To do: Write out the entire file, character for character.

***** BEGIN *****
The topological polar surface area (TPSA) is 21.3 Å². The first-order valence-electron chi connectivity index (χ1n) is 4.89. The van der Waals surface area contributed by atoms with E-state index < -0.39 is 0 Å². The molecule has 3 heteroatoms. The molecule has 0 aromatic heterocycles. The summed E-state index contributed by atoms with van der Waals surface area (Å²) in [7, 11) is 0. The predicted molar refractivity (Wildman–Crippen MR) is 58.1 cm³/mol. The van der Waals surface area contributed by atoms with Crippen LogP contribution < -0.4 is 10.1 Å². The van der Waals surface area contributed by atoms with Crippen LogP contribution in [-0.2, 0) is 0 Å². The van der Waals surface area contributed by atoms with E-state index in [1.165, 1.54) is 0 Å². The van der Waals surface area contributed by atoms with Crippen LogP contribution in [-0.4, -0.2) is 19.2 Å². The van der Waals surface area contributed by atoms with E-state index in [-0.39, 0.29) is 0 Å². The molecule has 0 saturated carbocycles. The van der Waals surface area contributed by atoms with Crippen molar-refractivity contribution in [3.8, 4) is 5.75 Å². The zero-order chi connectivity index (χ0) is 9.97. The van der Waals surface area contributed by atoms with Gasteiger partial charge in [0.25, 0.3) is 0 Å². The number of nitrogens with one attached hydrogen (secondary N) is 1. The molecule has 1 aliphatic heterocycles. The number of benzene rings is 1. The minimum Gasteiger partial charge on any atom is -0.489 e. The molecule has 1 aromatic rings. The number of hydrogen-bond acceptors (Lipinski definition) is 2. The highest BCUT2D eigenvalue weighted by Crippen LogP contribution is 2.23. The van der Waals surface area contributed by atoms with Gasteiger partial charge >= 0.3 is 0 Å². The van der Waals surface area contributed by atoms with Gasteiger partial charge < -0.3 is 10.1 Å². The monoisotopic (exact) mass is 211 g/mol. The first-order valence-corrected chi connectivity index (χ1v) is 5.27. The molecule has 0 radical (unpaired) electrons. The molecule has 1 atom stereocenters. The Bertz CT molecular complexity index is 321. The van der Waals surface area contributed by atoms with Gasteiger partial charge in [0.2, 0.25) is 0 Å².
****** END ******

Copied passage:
The topological polar surface area (TPSA) is 21.3 Å². The first-order valence-electron chi connectivity index (χ1n) is 4.89. The van der Waals surface area contributed by atoms with E-state index < -0.39 is 0 Å². The molecule has 3 heteroatoms. The molecule has 0 aromatic heterocycles. The summed E-state index contributed by atoms with van der Waals surface area (Å²) in [7, 11) is 0. The predicted molar refractivity (Wildman–Crippen MR) is 58.1 cm³/mol. The van der Waals surface area contributed by atoms with Crippen LogP contribution < -0.4 is 10.1 Å². The van der Waals surface area contributed by atoms with Crippen LogP contribution in [-0.2, 0) is 0 Å². The van der Waals surface area contributed by atoms with E-state index in [1.165, 1.54) is 0 Å². The van der Waals surface area contributed by atoms with Crippen LogP contribution in [-0.4, -0.2) is 19.2 Å². The van der Waals surface area contributed by atoms with E-state index in [-0.39, 0.29) is 0 Å². The molecule has 0 saturated carbocycles. The van der Waals surface area contributed by atoms with Crippen molar-refractivity contribution in [3.8, 4) is 5.75 Å². The zero-order chi connectivity index (χ0) is 9.97. The van der Waals surface area contributed by atoms with Gasteiger partial charge in [0.25, 0.3) is 0 Å². The number of nitrogens with one attached hydrogen (secondary N) is 1. The molecule has 1 aliphatic heterocycles. The number of benzene rings is 1. The minimum Gasteiger partial charge on any atom is -0.489 e. The molecule has 1 aromatic rings. The number of hydrogen-bond acceptors (Lipinski definition) is 2. The highest BCUT2D eigenvalue weighted by Crippen LogP contribution is 2.23. The van der Waals surface area contributed by atoms with Gasteiger partial charge >= 0.3 is 0 Å². The van der Waals surface area contributed by atoms with Gasteiger partial charge < -0.3 is 10.1 Å². The monoisotopic (exact) mass is 211 g/mol. The first-order valence-corrected chi connectivity index (χ1v) is 5.27. The molecule has 0 radical (unpaired) electrons. The molecule has 1 atom stereocenters. The Bertz CT molecular complexity index is 321. The van der Waals surface area contributed by atoms with Gasteiger partial charge in [0.2, 0.25) is 0 Å².